Author Archive for: Steven Porter

Second ‘immediate jeopardy’ status lifted, still falling short

October 4th, 2017 Email This Post Print This Post

After a follow-up visit by state surveyors late last month, a Missouri hospital has had its second “immediate jeopardy” finding this year lifted. But the facility remains out of compliance.

Mercy Hospital Springfield retains its CMS certification despite continuing to fall short of the Conditions of Participation (CoP) pertaining to nursing services and patient rights, a spokesperson for the CMS regional office in Kansas City said this week. Surveyors will return to the facility once again this month to determine whether the hospital has brought its operation into compliance with the CoPs, the spokesperson said.

In January, surveyors faulted the hospital’s Behavioral Health Unit (BHU) for failing to properly handle certain tense situations, including one incident that involved a scuffle between a nurse and a patient diagnosed with schizoaffective disorder. That survey resulted in an immediate jeopardy finding, but the status was removed when the hospital provided an immediate action plan to remedy the situation. The BHU worker involved in the scuffle was placed on administrative leave in January, then his employment was terminated in February.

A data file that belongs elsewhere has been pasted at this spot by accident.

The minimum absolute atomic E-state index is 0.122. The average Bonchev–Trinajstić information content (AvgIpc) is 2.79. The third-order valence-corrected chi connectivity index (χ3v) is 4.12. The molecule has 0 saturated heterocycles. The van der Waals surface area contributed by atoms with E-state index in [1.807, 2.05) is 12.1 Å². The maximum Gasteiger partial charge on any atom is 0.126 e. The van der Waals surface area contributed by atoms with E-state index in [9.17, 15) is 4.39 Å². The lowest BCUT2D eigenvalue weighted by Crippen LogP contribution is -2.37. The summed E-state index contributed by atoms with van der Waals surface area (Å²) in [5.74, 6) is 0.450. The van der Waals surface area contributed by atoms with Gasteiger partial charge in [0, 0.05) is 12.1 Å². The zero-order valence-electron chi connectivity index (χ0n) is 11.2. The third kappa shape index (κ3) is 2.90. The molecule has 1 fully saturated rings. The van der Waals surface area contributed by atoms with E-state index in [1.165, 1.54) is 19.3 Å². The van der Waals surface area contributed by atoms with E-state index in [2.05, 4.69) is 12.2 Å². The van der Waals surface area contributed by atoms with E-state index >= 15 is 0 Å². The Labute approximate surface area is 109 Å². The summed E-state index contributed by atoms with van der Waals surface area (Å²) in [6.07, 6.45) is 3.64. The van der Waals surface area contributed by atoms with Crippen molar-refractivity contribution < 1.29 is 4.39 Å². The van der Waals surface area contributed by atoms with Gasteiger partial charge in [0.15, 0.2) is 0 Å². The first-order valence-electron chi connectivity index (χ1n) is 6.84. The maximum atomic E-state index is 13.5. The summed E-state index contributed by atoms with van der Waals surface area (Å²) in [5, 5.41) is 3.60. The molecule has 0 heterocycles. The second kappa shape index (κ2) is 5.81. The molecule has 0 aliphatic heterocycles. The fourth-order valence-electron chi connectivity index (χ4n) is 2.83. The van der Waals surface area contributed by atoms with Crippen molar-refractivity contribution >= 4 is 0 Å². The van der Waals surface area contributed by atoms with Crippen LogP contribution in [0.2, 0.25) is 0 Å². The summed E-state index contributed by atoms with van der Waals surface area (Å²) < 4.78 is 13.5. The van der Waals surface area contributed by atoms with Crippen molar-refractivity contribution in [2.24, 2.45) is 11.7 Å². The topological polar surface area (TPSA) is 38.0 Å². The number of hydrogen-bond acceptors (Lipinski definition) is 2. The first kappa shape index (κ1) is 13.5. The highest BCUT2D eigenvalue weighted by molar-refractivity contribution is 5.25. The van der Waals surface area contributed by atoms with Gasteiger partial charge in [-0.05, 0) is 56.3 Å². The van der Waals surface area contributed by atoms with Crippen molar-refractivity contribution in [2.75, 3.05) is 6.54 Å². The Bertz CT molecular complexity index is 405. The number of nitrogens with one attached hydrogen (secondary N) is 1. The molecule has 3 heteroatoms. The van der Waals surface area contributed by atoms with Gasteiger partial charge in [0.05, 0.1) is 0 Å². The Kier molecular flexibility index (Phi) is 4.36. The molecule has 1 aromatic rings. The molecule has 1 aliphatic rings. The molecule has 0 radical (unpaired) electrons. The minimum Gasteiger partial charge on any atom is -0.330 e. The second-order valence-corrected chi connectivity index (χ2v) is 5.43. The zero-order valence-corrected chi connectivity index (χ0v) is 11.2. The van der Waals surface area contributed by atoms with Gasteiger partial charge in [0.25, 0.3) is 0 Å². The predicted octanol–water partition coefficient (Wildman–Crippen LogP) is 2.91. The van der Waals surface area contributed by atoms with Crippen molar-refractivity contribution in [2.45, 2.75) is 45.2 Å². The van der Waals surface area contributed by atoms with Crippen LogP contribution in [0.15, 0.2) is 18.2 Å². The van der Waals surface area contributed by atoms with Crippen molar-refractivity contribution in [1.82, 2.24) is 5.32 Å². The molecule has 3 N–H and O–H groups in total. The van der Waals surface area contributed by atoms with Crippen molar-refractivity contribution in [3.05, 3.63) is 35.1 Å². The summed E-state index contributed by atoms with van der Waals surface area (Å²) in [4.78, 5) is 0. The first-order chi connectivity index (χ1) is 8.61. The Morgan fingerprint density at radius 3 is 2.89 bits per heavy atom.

In April, a follow-up visit determined that the hospital’s condition-level deficiencies had been corrected, though there were still standard-level citations pertaining to patient rights, according to records obtained via state and federal public records requests.